Savadogo Mamoudou*Department of Infectious Diseases of Yalgado Ouedraogo University Hospital, Burkina Faso, Africa
Received date: Feb 13, 2016; Accepted date: Feb 18, 2016; Published date: Feb 22, 2016
Copyright: © 2016 Mamoudou S. This is an open-access article distributed under the terms of the Creative Commons Attribution License, which permits unrestricted use, distribution, and reproduction in any medium, provided the original author and source are credited.
The occurrence of tonic clonic convulsion in an irregularly monitored epileptic patient may pose a problem of differential diagnosis with other convulsant pathologies such as cerebral malaria. We are reporting a case of cerebral malaria that occurred in an epileptic patient whose seizures had been taken as a status epilepticus, the consequence of which was a delay diagnosis of malaria. The objective is to contribute to better monitoring of people with epilepsy. This is about a young 27-year-oldepileptic person who had stopped his treatment and was admitted to hospital on August 12th 2015 for subintrant tonic clonic seizures associated with loss of consciousness. The examination upon admission revealed a general poor condition with a clouded consciousness, colored anicteric conjunctiva, an infectious syndrome with a temperature at 39°C, severe dehydration, Heart Function at 137 beats/min, Blood Pressure at 140/90 mmHg, claret red urine (hemoglobinuria). Bicarbonates were reduced to 15 mmol/l (acidosis), the creatinine 154.6 mmol/l (functional renal failure) and thick smear came back positive with a parasite density at 819 parasites/ml. Under treatment with artemether, Depakine and amlodipine, the outcome was favorable and he was discharged/released from hospital on August 18th 2015. The occurrence of subintrant tonic-clonic seizures in an epileptic patient must lead to search and quickly eliminate an infectious cause of convulsions such as cerebral malaria.
Epilepsy; Cerebral malaria; Tonic clonic seizures
Epilepsy is one of the most common neurological diseases . In Sub-Saharan African countries where malaria prevalence is high, the occurrence of seizures in an irregularly monitored epileptic, may delay diagnosis of associated neuro malaria. We are reporting a case of cerebral malaria that occurred in a patient with epilepsy and whose seizures had been taken as manifestations of status epilepticus. The objective is to contribute to better monitoring of people with epilepsy.
A 27-year-old patient, known epileptic and irregularly monitored since the age of three years. He was out of its antiepileptic treatment. He was admitted on August 12th 2015 for tonic clonic seizures associated with loss of consciousness. These subintrant convulsions (about a crisis every 30 minutes), taken at first for its seizure, led him to consult a health facility where he might have received care without success. Because of the persistence of crises, he was referred to YO University Hospital for better treatment. The examination upon admission revealed poor general condition with a clouded consciousness, colored anicteric conjunctiva, an infectious syndrome with a temperature at 39°C, moderate dehydration, a heart rate of 137 beats/min, high blood pressure at 140/90mmHg, haemoglobinuric urine. The thick smear came back positive, bicarbonates were lowered to 15 mmol/L, serum creatinine increased to 154.6 mmol/l. The diagnosis of severe malaria was selected. Under treatment based on artemether, PERFALGAN and bicarbonate infusion, the outcome was favourable and he was released from hospital on August 18th 2015.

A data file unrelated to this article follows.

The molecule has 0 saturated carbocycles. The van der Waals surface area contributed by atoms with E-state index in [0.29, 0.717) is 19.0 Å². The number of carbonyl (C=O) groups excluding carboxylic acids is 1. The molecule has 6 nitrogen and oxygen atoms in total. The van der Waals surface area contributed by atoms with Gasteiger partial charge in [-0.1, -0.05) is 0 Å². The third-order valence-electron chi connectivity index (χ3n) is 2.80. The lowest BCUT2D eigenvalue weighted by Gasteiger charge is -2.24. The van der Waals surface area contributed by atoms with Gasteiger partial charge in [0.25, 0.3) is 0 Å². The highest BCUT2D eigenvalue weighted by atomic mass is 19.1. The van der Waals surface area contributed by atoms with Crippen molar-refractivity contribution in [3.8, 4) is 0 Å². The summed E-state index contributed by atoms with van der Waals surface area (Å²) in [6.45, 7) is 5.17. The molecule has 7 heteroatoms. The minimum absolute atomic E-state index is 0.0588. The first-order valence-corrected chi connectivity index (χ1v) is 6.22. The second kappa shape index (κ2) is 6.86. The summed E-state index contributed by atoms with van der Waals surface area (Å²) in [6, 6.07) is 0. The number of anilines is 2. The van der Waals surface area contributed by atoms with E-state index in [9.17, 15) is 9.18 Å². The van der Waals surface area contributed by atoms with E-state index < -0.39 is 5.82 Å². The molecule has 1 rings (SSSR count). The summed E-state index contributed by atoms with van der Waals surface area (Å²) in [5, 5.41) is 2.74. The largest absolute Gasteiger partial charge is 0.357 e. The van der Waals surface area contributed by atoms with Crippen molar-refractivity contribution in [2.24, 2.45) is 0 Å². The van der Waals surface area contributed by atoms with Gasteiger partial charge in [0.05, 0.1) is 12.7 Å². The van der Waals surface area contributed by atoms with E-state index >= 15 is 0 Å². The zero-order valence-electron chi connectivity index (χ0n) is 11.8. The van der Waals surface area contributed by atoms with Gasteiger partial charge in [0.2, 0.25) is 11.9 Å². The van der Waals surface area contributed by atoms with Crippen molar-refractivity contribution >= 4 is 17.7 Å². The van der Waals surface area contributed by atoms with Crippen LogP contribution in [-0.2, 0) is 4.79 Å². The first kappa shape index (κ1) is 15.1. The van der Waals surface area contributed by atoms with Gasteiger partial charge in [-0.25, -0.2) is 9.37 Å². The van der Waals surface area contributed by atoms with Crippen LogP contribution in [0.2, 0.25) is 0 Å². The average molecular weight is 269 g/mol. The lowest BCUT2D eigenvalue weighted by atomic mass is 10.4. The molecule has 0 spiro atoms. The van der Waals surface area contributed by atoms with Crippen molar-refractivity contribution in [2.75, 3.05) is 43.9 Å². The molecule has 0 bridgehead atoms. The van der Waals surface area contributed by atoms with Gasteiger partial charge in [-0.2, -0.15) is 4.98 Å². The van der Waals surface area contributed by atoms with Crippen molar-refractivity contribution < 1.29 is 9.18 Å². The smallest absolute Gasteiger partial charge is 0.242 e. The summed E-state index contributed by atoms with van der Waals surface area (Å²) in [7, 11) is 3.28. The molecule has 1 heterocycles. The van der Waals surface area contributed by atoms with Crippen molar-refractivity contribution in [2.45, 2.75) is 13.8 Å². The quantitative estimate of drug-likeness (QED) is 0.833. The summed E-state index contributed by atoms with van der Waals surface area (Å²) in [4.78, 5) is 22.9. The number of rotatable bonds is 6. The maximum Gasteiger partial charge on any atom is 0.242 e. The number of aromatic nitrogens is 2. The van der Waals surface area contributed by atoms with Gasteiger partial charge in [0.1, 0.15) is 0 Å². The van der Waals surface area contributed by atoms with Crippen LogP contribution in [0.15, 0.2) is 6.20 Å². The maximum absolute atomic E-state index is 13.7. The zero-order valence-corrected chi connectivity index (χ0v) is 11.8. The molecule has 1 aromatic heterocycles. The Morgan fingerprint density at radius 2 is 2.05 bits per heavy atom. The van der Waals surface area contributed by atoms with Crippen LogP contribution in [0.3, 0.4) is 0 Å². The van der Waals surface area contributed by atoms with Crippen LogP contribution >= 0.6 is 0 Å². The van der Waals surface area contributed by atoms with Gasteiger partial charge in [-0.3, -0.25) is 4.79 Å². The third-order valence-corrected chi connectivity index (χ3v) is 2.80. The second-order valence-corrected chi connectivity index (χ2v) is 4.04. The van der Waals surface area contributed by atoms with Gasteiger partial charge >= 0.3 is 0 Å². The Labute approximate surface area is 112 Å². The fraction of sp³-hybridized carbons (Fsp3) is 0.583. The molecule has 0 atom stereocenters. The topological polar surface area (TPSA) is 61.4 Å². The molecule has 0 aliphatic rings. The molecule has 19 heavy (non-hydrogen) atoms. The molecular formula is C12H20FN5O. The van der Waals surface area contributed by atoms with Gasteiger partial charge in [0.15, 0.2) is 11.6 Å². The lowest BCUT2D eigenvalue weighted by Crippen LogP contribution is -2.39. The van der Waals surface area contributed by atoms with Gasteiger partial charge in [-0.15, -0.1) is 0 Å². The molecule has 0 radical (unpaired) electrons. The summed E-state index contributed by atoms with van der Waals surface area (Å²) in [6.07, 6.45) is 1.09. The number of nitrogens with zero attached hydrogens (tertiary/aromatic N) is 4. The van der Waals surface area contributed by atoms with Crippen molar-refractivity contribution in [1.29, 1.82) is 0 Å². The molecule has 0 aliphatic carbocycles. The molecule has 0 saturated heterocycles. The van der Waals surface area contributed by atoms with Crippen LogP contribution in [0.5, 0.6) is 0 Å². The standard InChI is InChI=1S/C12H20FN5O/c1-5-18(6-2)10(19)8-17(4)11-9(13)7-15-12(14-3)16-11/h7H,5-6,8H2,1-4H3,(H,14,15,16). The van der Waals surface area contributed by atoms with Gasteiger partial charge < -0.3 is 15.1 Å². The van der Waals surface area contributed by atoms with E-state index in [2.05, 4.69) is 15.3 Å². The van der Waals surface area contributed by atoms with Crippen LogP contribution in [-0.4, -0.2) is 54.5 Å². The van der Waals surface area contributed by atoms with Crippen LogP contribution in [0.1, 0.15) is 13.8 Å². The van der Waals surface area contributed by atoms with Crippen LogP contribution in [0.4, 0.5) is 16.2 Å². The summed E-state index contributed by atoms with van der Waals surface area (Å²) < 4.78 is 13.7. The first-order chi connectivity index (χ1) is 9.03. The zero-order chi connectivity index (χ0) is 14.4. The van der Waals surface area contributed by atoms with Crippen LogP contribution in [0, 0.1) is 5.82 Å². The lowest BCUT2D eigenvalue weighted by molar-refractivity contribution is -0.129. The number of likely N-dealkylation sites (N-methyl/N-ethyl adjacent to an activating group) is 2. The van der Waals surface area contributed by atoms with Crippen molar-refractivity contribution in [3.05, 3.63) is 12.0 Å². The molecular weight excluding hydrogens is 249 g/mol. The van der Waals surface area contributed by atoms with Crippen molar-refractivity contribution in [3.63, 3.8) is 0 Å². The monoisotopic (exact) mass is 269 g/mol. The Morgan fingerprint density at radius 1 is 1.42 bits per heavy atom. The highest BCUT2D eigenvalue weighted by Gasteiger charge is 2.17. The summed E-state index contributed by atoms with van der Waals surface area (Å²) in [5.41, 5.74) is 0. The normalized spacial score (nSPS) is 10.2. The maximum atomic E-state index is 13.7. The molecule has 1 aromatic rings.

Malaria is a major and very prevalent parasitic disease in sub-Saharan Africa. The neurological form is the most severe complication with a high mortality rate . Its most common neurological manifestations are convulsions and loss of consciousness which may also be found during a seizure. The prevalence of epilepsy is higher in Burkina Faso than the world average . Brain infections are considered to be the cause of the high prevalence of epilepsy in developing countries . Next to cysticercosis and toxoplasmosis which seem to be the dominant etiology in our context, we have cerebral malaria  that we need to recognize and search in the event of an epileptiform crisis. Epilepsy mainly concerns young male people, and mostly manifests in its generalized tonic clonic form [3,4] and these manifestations may delay the diagnosis of cerebral malaria. Hence the necessity of a systematic search of an associated infectious etiology in presence of a subintrant tonic clonic crisis of a known epileptic patient.
The occurrence of subintrant convulsive seizures in an epileptic patient should lead the clinician to systematically look for other causes of seizures such as cerebral malaria. To do this, health workers should be consequently trained.